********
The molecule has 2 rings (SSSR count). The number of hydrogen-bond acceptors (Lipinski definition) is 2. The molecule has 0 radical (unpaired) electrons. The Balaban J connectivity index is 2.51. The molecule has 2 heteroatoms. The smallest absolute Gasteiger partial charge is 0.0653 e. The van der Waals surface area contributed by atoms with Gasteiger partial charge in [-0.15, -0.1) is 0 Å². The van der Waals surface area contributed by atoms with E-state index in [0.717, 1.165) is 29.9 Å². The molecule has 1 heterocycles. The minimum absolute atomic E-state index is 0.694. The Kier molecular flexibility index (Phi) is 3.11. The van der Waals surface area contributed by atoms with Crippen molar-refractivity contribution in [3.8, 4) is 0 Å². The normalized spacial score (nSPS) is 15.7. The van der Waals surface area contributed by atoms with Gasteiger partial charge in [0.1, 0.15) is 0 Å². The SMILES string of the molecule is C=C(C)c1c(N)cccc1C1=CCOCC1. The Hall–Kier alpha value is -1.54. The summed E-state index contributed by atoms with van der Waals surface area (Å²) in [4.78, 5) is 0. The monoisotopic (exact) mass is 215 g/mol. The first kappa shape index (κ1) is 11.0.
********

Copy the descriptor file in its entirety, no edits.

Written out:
The molecule has 2 rings (SSSR count). The number of hydrogen-bond acceptors (Lipinski definition) is 2. The molecule has 0 radical (unpaired) electrons. The Balaban J connectivity index is 2.51. The molecule has 2 heteroatoms. The smallest absolute Gasteiger partial charge is 0.0653 e. The van der Waals surface area contributed by atoms with Gasteiger partial charge in [-0.15, -0.1) is 0 Å². The van der Waals surface area contributed by atoms with E-state index in [0.717, 1.165) is 29.9 Å². The molecule has 1 heterocycles. The minimum absolute atomic E-state index is 0.694. The Kier molecular flexibility index (Phi) is 3.11. The van der Waals surface area contributed by atoms with Crippen molar-refractivity contribution in [3.8, 4) is 0 Å². The normalized spacial score (nSPS) is 15.7. The van der Waals surface area contributed by atoms with Gasteiger partial charge in [0.1, 0.15) is 0 Å². The SMILES string of the molecule is C=C(C)c1c(N)cccc1C1=CCOCC1. The Hall–Kier alpha value is -1.54. The summed E-state index contributed by atoms with van der Waals surface area (Å²) in [4.78, 5) is 0. The monoisotopic (exact) mass is 215 g/mol. The first kappa shape index (κ1) is 11.0.